Thursday, May 29, 2014

Thursday's Reflection: May

This month our life here in our St Paul home feels as if it is beginning, even though we moved in Thanksgiving weekend six months ago. First, there was the initial unpacking and settling in, along with celebrating the holidays. Much of the winter months was devoted to getting my father's house ready to sell, and then just when that project was completed, I fell and broke my ankle the end of March. I was so preoccupied with healing that I barely noticed spring creeping its way into place, but now I am moving about more freely, the weather is warm and welcoming, and our life here feels real and right. 

Instead of rushing in from the garage to get out of snow and cold,  we have now opened the windows and doors, and we hear conversations of people passing by on the sidewalk. We have placed two chairs under the lovely front yard tree, a tree identified by a friend as a Korean Lilac, and neighbors come over to ask how I am doing and to comment on all the work Bruce has been doing in the yard. Although we struggle to remember everyone's names, we sense a friendliness and a hospitable atmosphere that reinforces the feeling we have landed well. Our kids bike over from their home only blocks away --just because they can, and oh, how we love that. 

Inside the house started looking like ours quickly, once we had the first floor walls and woodwork painted and then replaced the kitchen counters and backsplash. We hung artwork and filled bookshelves, and relaxed into the space, but now the outside is beginning to reflect us as well. My husband happily buzzed from nursery to nursery the past couple weekends, identifying the specialties of each, and then spent hours planting pots and new flower beds, mulching, mowing, and watering. The results are stunning, I might add. 


The Merry Month of May
I am reminded of Vivian Swift writing about May in her book When Wanderers Cease to Roam, A Travelers Journal of Staying Put. She calls May the "month of secrets."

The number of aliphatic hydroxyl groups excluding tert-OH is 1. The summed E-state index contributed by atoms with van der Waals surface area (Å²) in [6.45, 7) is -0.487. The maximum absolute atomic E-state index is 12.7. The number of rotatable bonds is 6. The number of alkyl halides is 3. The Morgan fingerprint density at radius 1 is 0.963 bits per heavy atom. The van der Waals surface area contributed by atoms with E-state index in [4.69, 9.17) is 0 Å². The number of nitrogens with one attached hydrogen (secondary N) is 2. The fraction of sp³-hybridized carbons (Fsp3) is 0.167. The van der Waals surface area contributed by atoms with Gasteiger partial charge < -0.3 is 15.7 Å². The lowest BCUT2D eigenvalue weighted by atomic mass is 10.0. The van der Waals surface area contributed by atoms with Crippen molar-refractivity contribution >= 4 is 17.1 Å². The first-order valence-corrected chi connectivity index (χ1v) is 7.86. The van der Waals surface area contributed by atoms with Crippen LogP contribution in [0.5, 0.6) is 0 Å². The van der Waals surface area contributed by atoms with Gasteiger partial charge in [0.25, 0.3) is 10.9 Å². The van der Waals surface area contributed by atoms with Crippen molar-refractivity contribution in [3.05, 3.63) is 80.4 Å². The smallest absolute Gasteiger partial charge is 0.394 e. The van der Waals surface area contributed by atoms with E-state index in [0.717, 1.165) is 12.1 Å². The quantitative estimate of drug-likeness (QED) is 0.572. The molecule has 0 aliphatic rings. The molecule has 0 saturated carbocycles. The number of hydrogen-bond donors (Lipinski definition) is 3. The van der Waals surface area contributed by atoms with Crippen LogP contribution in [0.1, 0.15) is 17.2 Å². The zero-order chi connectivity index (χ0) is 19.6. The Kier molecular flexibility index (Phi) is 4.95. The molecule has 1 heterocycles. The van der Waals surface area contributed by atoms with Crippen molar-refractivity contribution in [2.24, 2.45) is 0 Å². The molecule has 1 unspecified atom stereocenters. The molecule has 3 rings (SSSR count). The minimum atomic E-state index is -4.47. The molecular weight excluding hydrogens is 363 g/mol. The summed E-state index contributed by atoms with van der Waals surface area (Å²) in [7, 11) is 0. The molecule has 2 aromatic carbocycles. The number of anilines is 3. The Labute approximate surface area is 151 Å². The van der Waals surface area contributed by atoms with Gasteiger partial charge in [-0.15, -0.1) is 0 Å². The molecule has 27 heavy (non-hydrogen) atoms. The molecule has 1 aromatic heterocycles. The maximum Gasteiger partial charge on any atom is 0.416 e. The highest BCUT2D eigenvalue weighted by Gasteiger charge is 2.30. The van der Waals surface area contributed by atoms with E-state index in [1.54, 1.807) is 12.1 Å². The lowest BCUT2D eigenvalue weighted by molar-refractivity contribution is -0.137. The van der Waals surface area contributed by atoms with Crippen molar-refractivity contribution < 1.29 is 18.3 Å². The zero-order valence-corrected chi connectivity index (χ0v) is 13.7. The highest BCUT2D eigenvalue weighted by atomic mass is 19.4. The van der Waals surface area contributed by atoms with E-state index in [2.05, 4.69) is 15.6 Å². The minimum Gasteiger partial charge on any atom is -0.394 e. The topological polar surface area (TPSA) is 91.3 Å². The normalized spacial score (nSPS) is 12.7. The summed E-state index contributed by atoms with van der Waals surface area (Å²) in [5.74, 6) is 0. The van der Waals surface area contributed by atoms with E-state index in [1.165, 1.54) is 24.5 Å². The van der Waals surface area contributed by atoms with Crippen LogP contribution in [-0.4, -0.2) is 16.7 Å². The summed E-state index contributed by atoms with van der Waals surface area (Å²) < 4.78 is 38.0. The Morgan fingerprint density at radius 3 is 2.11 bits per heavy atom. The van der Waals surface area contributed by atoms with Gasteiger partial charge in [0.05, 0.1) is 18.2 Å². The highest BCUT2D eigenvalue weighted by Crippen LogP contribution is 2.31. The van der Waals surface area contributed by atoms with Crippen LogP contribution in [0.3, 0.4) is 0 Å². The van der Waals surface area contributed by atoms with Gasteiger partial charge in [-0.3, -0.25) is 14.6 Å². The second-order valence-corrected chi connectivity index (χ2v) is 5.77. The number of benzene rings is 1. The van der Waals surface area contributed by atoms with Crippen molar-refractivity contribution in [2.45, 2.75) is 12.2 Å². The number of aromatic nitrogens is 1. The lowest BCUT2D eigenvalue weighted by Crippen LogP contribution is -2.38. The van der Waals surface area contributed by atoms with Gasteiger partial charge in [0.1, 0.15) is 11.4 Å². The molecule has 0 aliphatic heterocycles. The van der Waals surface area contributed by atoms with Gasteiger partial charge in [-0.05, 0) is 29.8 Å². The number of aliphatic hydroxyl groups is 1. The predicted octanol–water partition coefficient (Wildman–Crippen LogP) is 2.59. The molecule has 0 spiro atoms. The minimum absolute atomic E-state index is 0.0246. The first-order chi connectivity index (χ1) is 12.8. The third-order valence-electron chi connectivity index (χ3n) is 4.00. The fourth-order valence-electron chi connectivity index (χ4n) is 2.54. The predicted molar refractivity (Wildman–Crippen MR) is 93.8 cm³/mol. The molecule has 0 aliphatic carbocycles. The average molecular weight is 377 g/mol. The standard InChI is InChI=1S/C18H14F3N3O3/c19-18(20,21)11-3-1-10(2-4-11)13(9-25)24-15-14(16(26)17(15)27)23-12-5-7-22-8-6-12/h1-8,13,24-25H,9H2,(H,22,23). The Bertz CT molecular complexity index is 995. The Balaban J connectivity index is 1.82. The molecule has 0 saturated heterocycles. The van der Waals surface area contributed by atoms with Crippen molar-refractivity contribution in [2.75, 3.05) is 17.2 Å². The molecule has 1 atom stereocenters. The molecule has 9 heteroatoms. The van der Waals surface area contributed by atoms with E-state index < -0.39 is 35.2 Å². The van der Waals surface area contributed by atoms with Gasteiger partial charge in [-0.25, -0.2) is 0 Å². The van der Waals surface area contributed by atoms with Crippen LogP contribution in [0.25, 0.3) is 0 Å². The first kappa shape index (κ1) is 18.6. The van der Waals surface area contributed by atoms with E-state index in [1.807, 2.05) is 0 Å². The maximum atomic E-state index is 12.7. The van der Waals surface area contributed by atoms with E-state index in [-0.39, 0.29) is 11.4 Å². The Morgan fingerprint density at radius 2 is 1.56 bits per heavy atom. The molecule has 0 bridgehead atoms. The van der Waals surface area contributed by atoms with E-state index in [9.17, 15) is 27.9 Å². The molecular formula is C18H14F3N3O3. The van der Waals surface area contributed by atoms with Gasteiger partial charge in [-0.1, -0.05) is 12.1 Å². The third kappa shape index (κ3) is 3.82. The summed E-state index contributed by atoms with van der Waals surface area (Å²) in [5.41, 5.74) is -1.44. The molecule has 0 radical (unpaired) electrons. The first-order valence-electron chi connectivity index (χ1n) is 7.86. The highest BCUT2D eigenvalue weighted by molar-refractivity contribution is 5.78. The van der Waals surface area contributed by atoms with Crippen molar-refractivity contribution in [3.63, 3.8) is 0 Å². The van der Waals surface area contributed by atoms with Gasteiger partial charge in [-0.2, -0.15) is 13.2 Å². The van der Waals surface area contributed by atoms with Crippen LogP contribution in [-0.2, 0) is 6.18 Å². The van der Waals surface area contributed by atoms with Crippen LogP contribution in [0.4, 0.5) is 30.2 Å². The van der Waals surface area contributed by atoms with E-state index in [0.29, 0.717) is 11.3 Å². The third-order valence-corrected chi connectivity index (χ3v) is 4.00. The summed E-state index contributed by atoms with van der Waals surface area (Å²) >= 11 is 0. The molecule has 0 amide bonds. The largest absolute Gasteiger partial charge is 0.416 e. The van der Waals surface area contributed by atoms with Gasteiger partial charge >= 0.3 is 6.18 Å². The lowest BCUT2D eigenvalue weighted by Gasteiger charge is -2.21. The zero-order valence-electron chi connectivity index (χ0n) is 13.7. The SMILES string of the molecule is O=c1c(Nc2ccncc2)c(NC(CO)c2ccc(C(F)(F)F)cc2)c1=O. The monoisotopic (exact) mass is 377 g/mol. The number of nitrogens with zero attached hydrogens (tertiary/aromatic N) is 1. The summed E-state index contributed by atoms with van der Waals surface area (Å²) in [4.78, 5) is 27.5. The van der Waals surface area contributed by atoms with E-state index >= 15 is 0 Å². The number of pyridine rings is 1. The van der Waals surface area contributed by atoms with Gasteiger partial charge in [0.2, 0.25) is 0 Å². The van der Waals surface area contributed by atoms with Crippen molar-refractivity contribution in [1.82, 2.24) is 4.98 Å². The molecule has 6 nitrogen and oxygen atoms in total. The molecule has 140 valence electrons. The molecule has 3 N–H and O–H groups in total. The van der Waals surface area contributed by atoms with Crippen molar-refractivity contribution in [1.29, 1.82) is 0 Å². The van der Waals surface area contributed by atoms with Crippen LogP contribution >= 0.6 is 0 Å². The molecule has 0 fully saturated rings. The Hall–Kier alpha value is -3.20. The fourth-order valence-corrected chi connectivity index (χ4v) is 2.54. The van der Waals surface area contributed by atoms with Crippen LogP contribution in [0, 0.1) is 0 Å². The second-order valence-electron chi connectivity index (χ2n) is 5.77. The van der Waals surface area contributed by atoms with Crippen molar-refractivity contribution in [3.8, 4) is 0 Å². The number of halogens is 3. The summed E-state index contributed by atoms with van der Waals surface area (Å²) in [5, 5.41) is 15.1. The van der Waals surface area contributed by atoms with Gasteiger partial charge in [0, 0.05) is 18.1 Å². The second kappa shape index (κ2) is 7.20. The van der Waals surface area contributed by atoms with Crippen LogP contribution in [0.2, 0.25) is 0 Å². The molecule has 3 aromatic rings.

There's a strange new sound everywhere, a roar of
        murmurs. It's the May breeze rustling in the trees,
        the leaves making the sh-sh-shushhhhhhing sound of 
        a thousand secrets.
            From November to April the trees are silent. Not a
        sound, day or night. But now every branch is full of
        of leaves and the trees are suddenly full of echoes.
        The noise spreads from tree to tree with every gust of
        wind, like a conversation of urgent whispers.  p. 71

In our case, the whispers share secrets of life here.  What fun it has been to discover what is already here--lilacs and miniature iris, and a chive plant, along with rhododendrons, but what is that little tree in the front yard and is it something we want to keep? Will the bunny who seems to be in the backyard every time I look out the kitchen window stick to eating grass instead of flower blossoms and just when will the robin eggs in the pansy basket hatch? What will grow under the evergreens and what's the vine going up the fence? Secrets are revealed with each passing day of sunshine.

Almost June
Before we know it, it will be June, which according to Swift is the "month with wings." 
        It's June's job to remind me that there are still surprises 
        in the air, glittering like dragonflies' wings. Because
        June is full of marvelous winged things, butterflies,
        blue jays, bemusements, and bumblebees, fluttering
        everywhere. That sparkle in the air? It might be my
        next change of mind. That weightless sense of flight?
        It could be me, winging to new adventure. Anything 
        can happen. It's June. p. 87

Last May I didn't know we would be here this May. And now I look forward to our first June here, too. This is a time of secrets revealed and surprises arriving on the breeze.

An Invitation
What secrets have been revealed to you this spring? How have you been surprised? In what ways does this spring feel like your first wherever you find yourself? I would love to know. 

Tuesday, May 27, 2014

Tuesday's Reflection: Memorial Day